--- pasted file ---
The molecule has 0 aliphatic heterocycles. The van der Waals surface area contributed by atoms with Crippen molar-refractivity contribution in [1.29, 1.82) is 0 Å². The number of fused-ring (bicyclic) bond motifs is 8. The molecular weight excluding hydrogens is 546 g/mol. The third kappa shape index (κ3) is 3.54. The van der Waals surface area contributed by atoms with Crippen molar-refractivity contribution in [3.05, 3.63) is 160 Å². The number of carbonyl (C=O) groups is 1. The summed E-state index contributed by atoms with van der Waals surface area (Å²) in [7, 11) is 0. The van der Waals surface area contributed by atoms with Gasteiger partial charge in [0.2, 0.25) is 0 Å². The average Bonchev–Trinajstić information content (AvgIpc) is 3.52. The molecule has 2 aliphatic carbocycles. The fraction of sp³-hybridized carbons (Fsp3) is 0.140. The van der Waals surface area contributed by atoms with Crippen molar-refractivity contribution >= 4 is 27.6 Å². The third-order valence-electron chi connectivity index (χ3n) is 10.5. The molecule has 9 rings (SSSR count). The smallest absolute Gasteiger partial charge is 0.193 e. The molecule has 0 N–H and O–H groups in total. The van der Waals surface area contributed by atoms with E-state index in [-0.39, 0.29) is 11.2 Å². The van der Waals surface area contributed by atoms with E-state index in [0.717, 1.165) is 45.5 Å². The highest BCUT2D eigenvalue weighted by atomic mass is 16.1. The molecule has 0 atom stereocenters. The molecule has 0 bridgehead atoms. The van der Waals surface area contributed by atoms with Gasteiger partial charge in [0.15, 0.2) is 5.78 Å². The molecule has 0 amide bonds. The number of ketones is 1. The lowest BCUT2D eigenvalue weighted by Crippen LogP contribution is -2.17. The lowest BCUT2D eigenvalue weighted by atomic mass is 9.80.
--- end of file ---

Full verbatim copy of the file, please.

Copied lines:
The molecule has 0 aliphatic heterocycles. The van der Waals surface area contributed by atoms with Crippen molar-refractivity contribution in [1.29, 1.82) is 0 Å². The number of fused-ring (bicyclic) bond motifs is 8. The molecular weight excluding hydrogens is 546 g/mol. The third kappa shape index (κ3) is 3.54. The van der Waals surface area contributed by atoms with Crippen molar-refractivity contribution in [3.05, 3.63) is 160 Å². The number of carbonyl (C=O) groups is 1. The summed E-state index contributed by atoms with van der Waals surface area (Å²) in [7, 11) is 0. The van der Waals surface area contributed by atoms with Gasteiger partial charge in [0.2, 0.25) is 0 Å². The average Bonchev–Trinajstić information content (AvgIpc) is 3.52. The molecule has 2 aliphatic carbocycles. The fraction of sp³-hybridized carbons (Fsp3) is 0.140. The van der Waals surface area contributed by atoms with Crippen molar-refractivity contribution >= 4 is 27.6 Å². The third-order valence-electron chi connectivity index (χ3n) is 10.5. The molecule has 9 rings (SSSR count). The smallest absolute Gasteiger partial charge is 0.193 e. The molecule has 0 N–H and O–H groups in total. The van der Waals surface area contributed by atoms with E-state index in [-0.39, 0.29) is 11.2 Å². The van der Waals surface area contributed by atoms with E-state index in [0.717, 1.165) is 45.5 Å². The highest BCUT2D eigenvalue weighted by atomic mass is 16.1. The molecule has 0 atom stereocenters. The molecule has 0 bridgehead atoms. The van der Waals surface area contributed by atoms with Gasteiger partial charge in [0.15, 0.2) is 5.78 Å². The molecule has 0 amide bonds. The number of ketones is 1. The lowest BCUT2D eigenvalue weighted by Crippen LogP contribution is -2.17. The lowest BCUT2D eigenvalue weighted by atomic mass is 9.80.